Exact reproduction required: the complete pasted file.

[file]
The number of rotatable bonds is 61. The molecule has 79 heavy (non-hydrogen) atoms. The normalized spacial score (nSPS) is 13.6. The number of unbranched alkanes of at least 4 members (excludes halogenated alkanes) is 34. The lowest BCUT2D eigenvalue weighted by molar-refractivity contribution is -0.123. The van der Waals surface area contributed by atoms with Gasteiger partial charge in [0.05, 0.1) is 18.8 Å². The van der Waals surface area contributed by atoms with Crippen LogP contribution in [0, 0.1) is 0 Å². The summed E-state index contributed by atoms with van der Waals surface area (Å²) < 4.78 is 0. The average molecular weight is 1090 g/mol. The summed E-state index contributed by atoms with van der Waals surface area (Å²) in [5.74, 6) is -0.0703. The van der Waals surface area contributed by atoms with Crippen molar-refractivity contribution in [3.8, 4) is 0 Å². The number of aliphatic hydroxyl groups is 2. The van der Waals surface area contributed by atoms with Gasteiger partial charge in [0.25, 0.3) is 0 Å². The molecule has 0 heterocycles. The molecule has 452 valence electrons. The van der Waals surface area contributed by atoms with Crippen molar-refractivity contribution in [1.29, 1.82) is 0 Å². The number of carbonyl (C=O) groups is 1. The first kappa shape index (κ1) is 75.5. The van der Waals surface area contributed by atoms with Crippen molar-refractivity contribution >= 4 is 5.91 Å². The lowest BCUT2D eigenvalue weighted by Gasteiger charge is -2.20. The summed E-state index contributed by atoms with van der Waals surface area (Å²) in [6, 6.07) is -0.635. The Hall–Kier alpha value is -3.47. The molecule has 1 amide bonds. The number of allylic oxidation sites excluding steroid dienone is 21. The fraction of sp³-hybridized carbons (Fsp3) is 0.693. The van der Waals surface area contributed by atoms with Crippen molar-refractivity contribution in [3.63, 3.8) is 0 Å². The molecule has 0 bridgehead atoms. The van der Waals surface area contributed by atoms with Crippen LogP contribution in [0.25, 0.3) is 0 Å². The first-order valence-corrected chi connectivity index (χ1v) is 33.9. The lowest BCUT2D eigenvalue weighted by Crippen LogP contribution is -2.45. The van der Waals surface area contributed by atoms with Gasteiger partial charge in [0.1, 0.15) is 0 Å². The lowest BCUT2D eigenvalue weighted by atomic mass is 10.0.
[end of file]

The number of rotatable bonds is 61. The molecule has 79 heavy (non-hydrogen) atoms. The normalized spacial score (nSPS) is 13.6. The number of unbranched alkanes of at least 4 members (excludes halogenated alkanes) is 34. The lowest BCUT2D eigenvalue weighted by molar-refractivity contribution is -0.123. The van der Waals surface area contributed by atoms with Gasteiger partial charge in [0.05, 0.1) is 18.8 Å². The van der Waals surface area contributed by atoms with Crippen LogP contribution in [0, 0.1) is 0 Å². The summed E-state index contributed by atoms with van der Waals surface area (Å²) < 4.78 is 0. The average molecular weight is 1090 g/mol. The summed E-state index contributed by atoms with van der Waals surface area (Å²) in [5.74, 6) is -0.0703. The van der Waals surface area contributed by atoms with Crippen molar-refractivity contribution in [3.8, 4) is 0 Å². The number of aliphatic hydroxyl groups is 2. The van der Waals surface area contributed by atoms with Gasteiger partial charge in [0.25, 0.3) is 0 Å². The molecule has 0 heterocycles. The molecule has 452 valence electrons. The van der Waals surface area contributed by atoms with Crippen molar-refractivity contribution in [1.29, 1.82) is 0 Å². The number of carbonyl (C=O) groups is 1. The first kappa shape index (κ1) is 75.5. The van der Waals surface area contributed by atoms with Crippen molar-refractivity contribution >= 4 is 5.91 Å². The lowest BCUT2D eigenvalue weighted by Gasteiger charge is -2.20. The summed E-state index contributed by atoms with van der Waals surface area (Å²) in [6, 6.07) is -0.635. The Hall–Kier alpha value is -3.47. The molecule has 1 amide bonds. The number of allylic oxidation sites excluding steroid dienone is 21. The fraction of sp³-hybridized carbons (Fsp3) is 0.693. The van der Waals surface area contributed by atoms with Crippen molar-refractivity contribution in [3.63, 3.8) is 0 Å². The molecule has 0 bridgehead atoms. The van der Waals surface area contributed by atoms with Crippen LogP contribution in [0.25, 0.3) is 0 Å². The first-order valence-corrected chi connectivity index (χ1v) is 33.9. The lowest BCUT2D eigenvalue weighted by Crippen LogP contribution is -2.45. The van der Waals surface area contributed by atoms with Gasteiger partial charge in [0.1, 0.15) is 0 Å². The lowest BCUT2D eigenvalue weighted by atomic mass is 10.0.